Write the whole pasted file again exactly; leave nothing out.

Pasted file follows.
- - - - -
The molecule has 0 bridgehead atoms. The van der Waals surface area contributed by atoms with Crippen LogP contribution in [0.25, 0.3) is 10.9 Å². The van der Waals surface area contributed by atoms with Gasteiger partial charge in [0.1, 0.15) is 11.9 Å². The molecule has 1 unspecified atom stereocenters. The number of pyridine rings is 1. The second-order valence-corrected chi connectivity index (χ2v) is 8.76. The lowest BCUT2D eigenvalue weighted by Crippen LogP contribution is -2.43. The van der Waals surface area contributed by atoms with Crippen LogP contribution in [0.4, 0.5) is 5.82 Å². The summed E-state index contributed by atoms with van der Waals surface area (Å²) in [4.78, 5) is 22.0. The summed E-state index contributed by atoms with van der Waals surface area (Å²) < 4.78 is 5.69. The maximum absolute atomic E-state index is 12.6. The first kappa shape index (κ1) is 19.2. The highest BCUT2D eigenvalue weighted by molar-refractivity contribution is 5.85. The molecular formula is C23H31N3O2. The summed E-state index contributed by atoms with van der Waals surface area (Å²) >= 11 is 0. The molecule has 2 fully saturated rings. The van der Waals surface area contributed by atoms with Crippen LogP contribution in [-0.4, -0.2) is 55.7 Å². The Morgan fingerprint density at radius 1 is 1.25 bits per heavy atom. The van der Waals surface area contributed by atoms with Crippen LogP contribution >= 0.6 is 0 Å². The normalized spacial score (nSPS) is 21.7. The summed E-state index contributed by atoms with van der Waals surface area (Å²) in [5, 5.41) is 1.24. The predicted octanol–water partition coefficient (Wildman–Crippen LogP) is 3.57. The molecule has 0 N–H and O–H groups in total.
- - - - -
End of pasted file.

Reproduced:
The molecule has 0 bridgehead atoms. The van der Waals surface area contributed by atoms with Crippen LogP contribution in [0.25, 0.3) is 10.9 Å². The van der Waals surface area contributed by atoms with Gasteiger partial charge in [0.1, 0.15) is 11.9 Å². The molecule has 1 unspecified atom stereocenters. The number of pyridine rings is 1. The second-order valence-corrected chi connectivity index (χ2v) is 8.76. The lowest BCUT2D eigenvalue weighted by Crippen LogP contribution is -2.43. The van der Waals surface area contributed by atoms with Crippen LogP contribution in [0.4, 0.5) is 5.82 Å². The summed E-state index contributed by atoms with van der Waals surface area (Å²) in [4.78, 5) is 22.0. The summed E-state index contributed by atoms with van der Waals surface area (Å²) < 4.78 is 5.69. The maximum absolute atomic E-state index is 12.6. The first kappa shape index (κ1) is 19.2. The highest BCUT2D eigenvalue weighted by molar-refractivity contribution is 5.85. The molecular formula is C23H31N3O2. The summed E-state index contributed by atoms with van der Waals surface area (Å²) >= 11 is 0. The molecule has 2 fully saturated rings. The van der Waals surface area contributed by atoms with Crippen LogP contribution in [-0.4, -0.2) is 55.7 Å². The Morgan fingerprint density at radius 1 is 1.25 bits per heavy atom. The van der Waals surface area contributed by atoms with Crippen LogP contribution >= 0.6 is 0 Å². The normalized spacial score (nSPS) is 21.7. The summed E-state index contributed by atoms with van der Waals surface area (Å²) in [5, 5.41) is 1.24. The predicted octanol–water partition coefficient (Wildman–Crippen LogP) is 3.57. The molecule has 0 N–H and O–H groups in total.